hailing company Lyft is joining with large Canadian auto parts supplier Magna to develop self-driving vehicles, sharing expenses on a multi-year project that could vault them onto the leader board in autonomous technology.
The companies announced the partnership Wednesday and also said that Magna would invest $200 million in Lyft.
Raj Kapoor, Lyft's chief strategy officer, says Lyft needs auto industry expertise to manufacture autonomous vehicle components and eventually build the vehicles. Automakers know how to design vehicles so they meet safety regulations and can be manufactured easily, Kapoor said.
"The auto industry has perfected all of these tools and all of those processes," he said.
Once technology is developed, Magna would be free to sell it to other companies, which would be encouraged to place their vehicles onto Lyft's ride-sharing network, Kapoor said.
The tie-up is a huge step forward for both companies, Navigant Research analyst Sam Abuelsamid says. Before the announcement, he was skeptical of Lyft's autonomous vehicle efforts because it had no manufacturing ability and very limited data to offer from its ride-hailing network.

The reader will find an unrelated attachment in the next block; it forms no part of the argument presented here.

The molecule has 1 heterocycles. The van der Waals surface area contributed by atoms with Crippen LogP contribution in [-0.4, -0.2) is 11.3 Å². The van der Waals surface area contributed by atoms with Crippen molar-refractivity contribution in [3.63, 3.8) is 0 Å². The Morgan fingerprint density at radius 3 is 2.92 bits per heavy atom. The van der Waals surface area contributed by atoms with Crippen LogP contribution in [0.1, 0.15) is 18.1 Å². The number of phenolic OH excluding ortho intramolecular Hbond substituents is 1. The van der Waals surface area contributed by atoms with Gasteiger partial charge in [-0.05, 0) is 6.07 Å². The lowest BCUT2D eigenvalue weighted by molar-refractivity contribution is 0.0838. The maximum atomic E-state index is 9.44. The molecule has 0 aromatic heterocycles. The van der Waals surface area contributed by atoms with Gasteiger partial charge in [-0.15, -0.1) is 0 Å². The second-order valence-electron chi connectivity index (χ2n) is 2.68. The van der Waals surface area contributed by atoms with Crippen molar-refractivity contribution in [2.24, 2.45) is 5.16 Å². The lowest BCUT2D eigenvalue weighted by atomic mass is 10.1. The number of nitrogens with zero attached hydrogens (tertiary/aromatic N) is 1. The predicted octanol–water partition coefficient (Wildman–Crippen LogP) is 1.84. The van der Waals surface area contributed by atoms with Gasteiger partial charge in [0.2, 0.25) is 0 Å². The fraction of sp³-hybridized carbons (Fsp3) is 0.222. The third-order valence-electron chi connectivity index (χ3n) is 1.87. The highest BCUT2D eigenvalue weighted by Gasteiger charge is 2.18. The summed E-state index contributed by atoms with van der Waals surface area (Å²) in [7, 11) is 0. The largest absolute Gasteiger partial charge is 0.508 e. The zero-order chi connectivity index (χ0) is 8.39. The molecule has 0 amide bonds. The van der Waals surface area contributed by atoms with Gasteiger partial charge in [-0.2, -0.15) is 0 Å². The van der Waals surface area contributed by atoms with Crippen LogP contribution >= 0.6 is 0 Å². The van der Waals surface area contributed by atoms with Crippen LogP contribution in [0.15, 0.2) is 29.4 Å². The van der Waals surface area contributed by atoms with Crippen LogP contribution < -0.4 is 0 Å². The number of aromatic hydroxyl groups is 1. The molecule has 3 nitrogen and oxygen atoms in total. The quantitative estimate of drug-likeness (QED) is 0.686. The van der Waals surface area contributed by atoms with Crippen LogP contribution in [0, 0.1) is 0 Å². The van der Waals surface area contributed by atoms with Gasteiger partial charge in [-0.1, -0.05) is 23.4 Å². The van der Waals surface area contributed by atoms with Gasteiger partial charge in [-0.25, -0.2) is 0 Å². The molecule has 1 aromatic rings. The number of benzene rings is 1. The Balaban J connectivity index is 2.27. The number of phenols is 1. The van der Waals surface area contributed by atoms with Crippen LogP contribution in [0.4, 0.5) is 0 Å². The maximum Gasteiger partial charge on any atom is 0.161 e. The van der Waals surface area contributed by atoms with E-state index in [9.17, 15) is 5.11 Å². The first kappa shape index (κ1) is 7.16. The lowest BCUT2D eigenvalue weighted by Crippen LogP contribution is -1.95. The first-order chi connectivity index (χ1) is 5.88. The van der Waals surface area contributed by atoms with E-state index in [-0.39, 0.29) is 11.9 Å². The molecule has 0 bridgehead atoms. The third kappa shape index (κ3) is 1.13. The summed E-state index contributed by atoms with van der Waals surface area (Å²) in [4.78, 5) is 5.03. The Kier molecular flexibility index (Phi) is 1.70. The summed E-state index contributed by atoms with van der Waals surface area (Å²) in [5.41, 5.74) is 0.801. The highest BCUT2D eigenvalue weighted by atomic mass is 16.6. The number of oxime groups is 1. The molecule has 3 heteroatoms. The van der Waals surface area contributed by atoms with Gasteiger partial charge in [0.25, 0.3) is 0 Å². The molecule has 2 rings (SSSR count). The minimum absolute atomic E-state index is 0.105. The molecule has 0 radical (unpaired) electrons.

Magna, he said, knows how to build sensors and assemble engine control computers. "They know how to do electronics," he said. "They have the capability to design and develop vehicles and manufacture them." That can be paired with Lyft's service expertise, Abuelsamid added.
The partnership pushes the companies into a group of leaders in the autonomous vehicle race, Abuelsamid says. Also in the race are Google's Waymo, General Motors' Cruise Automation, automotive tech company Aptiv, Renault-Nissan, and a Daimler AG and Bosch partnership, he said.
Magna International Inc., based near Toronto, has about 168,000 employees worldwide. It also builds cars under contract in Austria for Mercedes-Benz, BMW and Jaguar. By next year, Magna expects its factory in Graz to be able to build over 200,000 vehicles per year.